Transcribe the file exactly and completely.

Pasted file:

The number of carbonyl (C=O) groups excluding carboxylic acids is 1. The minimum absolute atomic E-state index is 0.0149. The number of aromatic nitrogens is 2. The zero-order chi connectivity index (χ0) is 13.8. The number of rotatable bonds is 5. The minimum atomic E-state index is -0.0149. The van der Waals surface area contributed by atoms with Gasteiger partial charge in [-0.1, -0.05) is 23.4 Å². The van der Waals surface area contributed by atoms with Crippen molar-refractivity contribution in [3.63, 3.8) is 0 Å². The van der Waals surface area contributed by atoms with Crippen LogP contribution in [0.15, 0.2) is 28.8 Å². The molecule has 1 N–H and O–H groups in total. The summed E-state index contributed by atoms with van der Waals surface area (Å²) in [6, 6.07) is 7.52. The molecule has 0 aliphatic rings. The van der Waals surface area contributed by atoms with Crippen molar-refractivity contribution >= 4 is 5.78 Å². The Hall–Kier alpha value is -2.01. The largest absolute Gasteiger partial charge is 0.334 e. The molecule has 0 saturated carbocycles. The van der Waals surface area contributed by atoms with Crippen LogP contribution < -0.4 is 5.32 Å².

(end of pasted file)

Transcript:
The number of carbonyl (C=O) groups excluding carboxylic acids is 1. The minimum absolute atomic E-state index is 0.0149. The number of aromatic nitrogens is 2. The zero-order chi connectivity index (χ0) is 13.8. The number of rotatable bonds is 5. The minimum atomic E-state index is -0.0149. The van der Waals surface area contributed by atoms with Gasteiger partial charge in [-0.1, -0.05) is 23.4 Å². The van der Waals surface area contributed by atoms with Crippen molar-refractivity contribution in [3.63, 3.8) is 0 Å². The van der Waals surface area contributed by atoms with Crippen LogP contribution in [0.15, 0.2) is 28.8 Å². The molecule has 1 N–H and O–H groups in total. The summed E-state index contributed by atoms with van der Waals surface area (Å²) in [6, 6.07) is 7.52. The molecule has 0 aliphatic rings. The van der Waals surface area contributed by atoms with Crippen molar-refractivity contribution >= 4 is 5.78 Å². The Hall–Kier alpha value is -2.01. The largest absolute Gasteiger partial charge is 0.334 e. The molecule has 0 saturated carbocycles. The van der Waals surface area contributed by atoms with Crippen LogP contribution < -0.4 is 5.32 Å².